The prior section explored the (basic) graphs
of $\,y = \sin x\,$ and $\,y = \cos x\,$.
However, these trigonometric functions frequently
appear in ‘transformed’ versions.
You might see, for example,
$\,y = 1.5\sin \frac{1}{2}(x  \pi)\,$ or $\,y = \frac{1}{3}\cos (4x + 5)\,$.
The observations and techniques discussed in this section will allow you to reliably, quickly, and efficiently graph any function of the following forms, without memorizing a bunch of different formulas:
the ‘generalized functions’ addressed in this section: 
$y = a\sin k(x\pm b)$  $y = a\cos k(x\pm b)$ 
$y = a\sin (kx\pm B)$  $y = a\cos (kx\pm B)$ 
Notice, in particular, that the arguments $\,k(x\pm b)\,$ (first row) and $\,kx\pm B\,$ (second row) are different.
For example, $\,2(x5)\,$ is different from $\,2x  5\,$.
These input types are commonly seen in applications.
In mathematics, the word ‘argument’ is often used to refer to the input
of a function.
For example, the argument of the sine function in the expression ‘$\,\sin k(x\pm b)\,$’ is $\,k(x\pm b)\,$.
As a second example, the argument of the cosine function in the expression ‘$\,\cos (kx\pm B)\,$’ is $\,kx\pm B\,$.
Any argument with only two types of terms—an $\,x\,$term and a constant term—
can be handled with the fourstep graphing process discussed
below.
With this fourstep technique, you don't need to identify which type of argument you're working with;
you only need to identify the coefficient of the $\,x\,$term.
For example, the fourstep technique can be used to graph (say) $\displaystyle\,y = 9\sin\frac{\pi + 5x}{8}\,$.
Why? The argument has only an $x$ term and a constant term.
Here, $\,k = \frac 58\,$.
Why? Rewrite the argument (as needed) to see that the coefficient of $\,x\,$ is $\,\color{red}{\frac 58}\,$:
$$\frac{\pi +\color{red}{5}x}{\color{red}{8}} = \frac{\pi}8 + \color{red}{\frac{5}{8}}x\,$$
The following two key observations will lead to an efficient approach.
Click the show/hide buttons for additional information.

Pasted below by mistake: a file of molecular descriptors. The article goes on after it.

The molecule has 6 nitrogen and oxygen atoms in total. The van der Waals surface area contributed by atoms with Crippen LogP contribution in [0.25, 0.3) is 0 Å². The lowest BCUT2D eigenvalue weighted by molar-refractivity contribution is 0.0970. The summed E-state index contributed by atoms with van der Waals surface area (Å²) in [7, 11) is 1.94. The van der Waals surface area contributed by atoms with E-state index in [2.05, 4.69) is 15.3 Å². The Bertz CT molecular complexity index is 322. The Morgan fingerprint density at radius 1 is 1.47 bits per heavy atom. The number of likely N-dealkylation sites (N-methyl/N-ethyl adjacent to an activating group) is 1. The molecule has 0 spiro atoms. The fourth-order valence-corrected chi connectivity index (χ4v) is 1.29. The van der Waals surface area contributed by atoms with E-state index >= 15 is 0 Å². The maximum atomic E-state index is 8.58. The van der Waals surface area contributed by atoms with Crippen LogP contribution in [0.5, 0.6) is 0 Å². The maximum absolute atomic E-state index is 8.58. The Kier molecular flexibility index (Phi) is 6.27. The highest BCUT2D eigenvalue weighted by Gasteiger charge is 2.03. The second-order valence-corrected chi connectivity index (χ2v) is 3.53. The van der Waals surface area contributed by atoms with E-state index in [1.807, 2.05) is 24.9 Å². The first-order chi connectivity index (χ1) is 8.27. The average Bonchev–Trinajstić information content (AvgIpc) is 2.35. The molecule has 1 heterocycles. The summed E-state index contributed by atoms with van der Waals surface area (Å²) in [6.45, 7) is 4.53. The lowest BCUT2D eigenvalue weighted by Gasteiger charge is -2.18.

GENERAL PROCEDURE  EXAMPLE: Graph $\,y = 7\cos (35x)\,$  
STEP 1: CHECK THAT $\,k\,$ IS POSITIVE The coefficient of the $\,x\,$term in the argument is denoted by $\,k\,$. Make sure that $\,k > 0\,$. If not, rewrite (as above), using the odd/even properties of sine/cosine. 
Initially, the coefficient of the $\,x\,$ term is $\,5\,$. Rewrite: $$\,7\cos (35x)\ \ \underset{\text{law}}{\overset{\text{distributive}}{=}}\ \ 7\cos\bigl((5x3)\bigr) \ \ \underset{\text{is even}}{\overset{\text{cosine}}{=}}\ \ 7\cos (5x3)$$ Instead, graph: $y = 7\cos (5x3)$ (So, $\,k = 5\,$.) 

STEP 2: STARTING POINT Each sine/cosine curve starts a ‘natural’ cycle when its argument is zero. Compute the value of $\,x\,$ that makes the argument equal to zero. This is your starting point; call it $\,S\,$ and mark it on a number line. 
Find $\,S\,$:
$$
\begin{gather}
5x3 = 0\cr
5x = 3\cr
x = \frac{3}{5}
\end{gather}
$$
So, $\,S = \frac{3}{5}\,$. 

STEP 3: ENDING POINT Compute the new period, $\displaystyle\,\frac{2\pi}{k}\,$. The cycle that starts at $\,S\,$ ends at $\displaystyle\,E := S +\frac{2\pi}{k}\,$. In other words, one complete cycle occurs on the interval $\,[S,\underbrace{S +\frac{2\pi}{k}}_{E}]\,$. Mark the ending point, $\,E\,$, on the number line. Divide the interval from STARTING POINT to ENDING POINT into four equal parts, to make it easier to draw in the basic cycle. 
$\,k = 5\,$ $\displaystyle\text{period} = \frac{2\pi}{k} = \frac{2\pi}{5}$ $\displaystyle E := S + \frac{2\pi}{k} = \frac{3}{5} + \frac{2\pi}{5}$ 

STEP 4: DRAW IN THE BASIC CYCLE; ADJUST (AS NEEDED) FOR AMPLITUDE/FLIP
As discussed in the next section, amplitude is the distance from the $x$axis to the highest (or lowest) part of the graph. The amplitude of $\,y = \sin x\,$ and $\,y = \cos x\,$ is $\,1\,$. Vertical scaling by a factor of $\,a\,$ causes the amplitude to change to $\,a\,$. Vertical scaling by a factor of $\,1\,$ causes reflection about the $x$axis (i.e., a ‘flip’).

Draw in the basic cosine cycle, flipped. The amplitude is $\,7\,$. To emphasize: In this graph of (one cycle of) $y = 7\cos (5x3)$:

The three earlier examples are repeated, using a compact version of the fourstep graphing process.
A new example is also given.
See how quick and easy it is!
In these examples, cycles are shown in a standard viewing window ($\,x\,$ between $\,20\,$ and $\,20\,$;
$\,y\,$ between $\,10\,$ and $\,10\,$),
to make comparisons between graphs easier.
The cycle being graphed with the fourstep process is shown in dark green.
Additional cycles are shown to complete the viewing window.
Decimal approximations to the tenths place are included.
Remember to get exact answers first, then approximate!
On this exercise, you will not key in your answer. However, you can check to see if your answer is correct. 
PROBLEM TYPES: